Many anorectics remain remarkable energetic despite evidence of gross emaciation, and some use strenuous exercise as a way of further controlling their weight. Early morning wakening is a common symptom but in contrast to the type seen in depressive episodes, feelings of dysphoria are not marked at this time. However, some anorectics do become clinically depressed and may even be suicidal, whilst others display obsessional features of multiple phobic symptoms.

At referral, weight is often less than 35 kg and, in addition to a history of amenorrhoea,physical examination may reveal evidence of gross muscle wasting, dehydration, anaemia and other signs of starvation, although breast atrophy does not usually occur. The extremities are sometimes cold and blue (acrocyanosis) and ankle oedema may be present (occasionally associated with a low serum albumin). Pubic and axillary hair are retained, and a fine down (lanugo hair) also appears on the trunk and limbs. Bradycardia, hypotension and hypothermia can occur and constipation may be severe. Vomiting and laxative abuse sometimes cause a hypokalaemic alkalosis, which can result in the development of renal problems, cardiac arrhythmias and seizures. Growth hormone and plasma cortisol levels are raised, whilst those of gonadotrophin are reduced.

Aetiology

The interplay of several factors is probably involved in the development of this condition. Agenetic predisposition is suggested by an increased concordance rate amongst monozygotic compared with dizygotic twins. The mothers of anorectic children often have a history of psychiatric disorder, and in some cases, may have suffered from the condition themselves.

A common theme of the numerous psychological theories that have been advanced to explain the disorder proposes that avoidance of fattening foods is dud to a fear of mature body weight, and results in a regression to a more primitive (oral) level of functioning. By retaining the ‘body of a child’, problems of adulthood, sexuality and separating from parents need not be faced.

Abnormal family processes are seen by some as paramount in the causation of anorexia nervosa. The development of symptoms in the ‘patient’ is viewed as a means of avoiding conflict between family members, thereby allowing them to continue functioning as a unit. The pattern of interaction is such that members are frequently inflexible in their roles (rigidity), problems and disagreements are seldom resolved (lack of conflict resolution), individual identities are poorly defined (enmeshment), and there is evidence of over-protectiveness. The subject is often described as being a ‘model chid’ – shy and introverted in nature, and conscientious and compliant to the wishes of others. Family members frequently display an abnormal preoccupation with food and dieting.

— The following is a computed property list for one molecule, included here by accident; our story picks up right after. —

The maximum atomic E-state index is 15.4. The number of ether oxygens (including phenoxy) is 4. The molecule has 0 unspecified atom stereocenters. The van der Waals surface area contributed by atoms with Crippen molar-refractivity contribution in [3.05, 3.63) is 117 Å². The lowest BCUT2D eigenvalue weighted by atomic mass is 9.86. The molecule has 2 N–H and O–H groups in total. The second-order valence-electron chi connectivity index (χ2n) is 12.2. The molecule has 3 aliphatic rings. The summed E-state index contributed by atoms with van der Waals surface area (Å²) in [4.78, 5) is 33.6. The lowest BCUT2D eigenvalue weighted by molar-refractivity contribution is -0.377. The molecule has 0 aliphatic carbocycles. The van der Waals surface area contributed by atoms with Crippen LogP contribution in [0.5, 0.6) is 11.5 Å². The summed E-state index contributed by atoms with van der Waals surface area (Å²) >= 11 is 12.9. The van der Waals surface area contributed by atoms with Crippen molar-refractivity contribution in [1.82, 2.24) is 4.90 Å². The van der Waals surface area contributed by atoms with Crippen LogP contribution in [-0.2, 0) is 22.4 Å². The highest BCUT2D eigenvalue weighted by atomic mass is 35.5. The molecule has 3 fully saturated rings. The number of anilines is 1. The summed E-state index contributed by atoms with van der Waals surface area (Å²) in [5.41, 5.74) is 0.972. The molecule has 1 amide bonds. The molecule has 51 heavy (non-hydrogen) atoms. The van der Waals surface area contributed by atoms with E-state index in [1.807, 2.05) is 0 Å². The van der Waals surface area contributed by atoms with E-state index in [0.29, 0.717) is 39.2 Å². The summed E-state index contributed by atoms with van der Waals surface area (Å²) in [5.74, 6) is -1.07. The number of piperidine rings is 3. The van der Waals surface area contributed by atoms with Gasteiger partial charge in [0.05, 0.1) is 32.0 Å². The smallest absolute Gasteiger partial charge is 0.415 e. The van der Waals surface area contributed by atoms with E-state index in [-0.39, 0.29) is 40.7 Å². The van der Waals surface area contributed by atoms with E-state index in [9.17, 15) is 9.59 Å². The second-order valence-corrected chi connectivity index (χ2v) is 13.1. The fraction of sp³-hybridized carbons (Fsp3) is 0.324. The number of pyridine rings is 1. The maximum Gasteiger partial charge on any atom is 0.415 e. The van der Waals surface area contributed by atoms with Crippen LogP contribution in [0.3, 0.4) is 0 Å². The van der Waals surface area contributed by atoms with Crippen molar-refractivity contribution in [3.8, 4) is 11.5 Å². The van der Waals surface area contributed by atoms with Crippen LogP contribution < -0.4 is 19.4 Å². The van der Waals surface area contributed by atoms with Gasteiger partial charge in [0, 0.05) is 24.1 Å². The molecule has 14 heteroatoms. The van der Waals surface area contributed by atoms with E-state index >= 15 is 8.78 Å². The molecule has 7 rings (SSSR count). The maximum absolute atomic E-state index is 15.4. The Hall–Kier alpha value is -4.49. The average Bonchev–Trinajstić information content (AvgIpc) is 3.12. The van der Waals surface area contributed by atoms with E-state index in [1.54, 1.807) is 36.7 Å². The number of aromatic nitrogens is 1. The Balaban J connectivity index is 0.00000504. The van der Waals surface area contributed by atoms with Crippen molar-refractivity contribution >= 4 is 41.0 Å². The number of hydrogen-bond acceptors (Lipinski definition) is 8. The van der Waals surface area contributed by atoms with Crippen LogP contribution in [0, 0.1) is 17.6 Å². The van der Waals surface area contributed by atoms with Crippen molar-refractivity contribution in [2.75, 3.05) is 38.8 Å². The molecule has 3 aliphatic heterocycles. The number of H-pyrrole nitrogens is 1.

The reduction in sex hormone levels and lowered basal metabolic rate which occur in anorexia nervosa have led to the proposal that the condition might result from a primary hypothalamic disorder. Although there have been few case reports of the condition developing in association with a hypothalamic tumour, post-mortem findings usually show no such abnormality. Since nearly all the physical changes are reversed when body weight is restored, they are most probably the effects of starvation.

The pursuit of thinness is to some extent encouraged by media pressure for women to conform to a ‘sexual stereotype’, in which femininity and attractiveness are equated with slenderness. A further emphasis is placed on the desirability of remaining slim and healthy, and the dangers of being overweight. This may explain why the condition is more common in females from middle and upper-class backgrounds, who are perhaps most susceptible to social pressures of this type. Certain groups, such as models and ballet students, seem to be at particular risk, since weight control is an integral part of their working lives.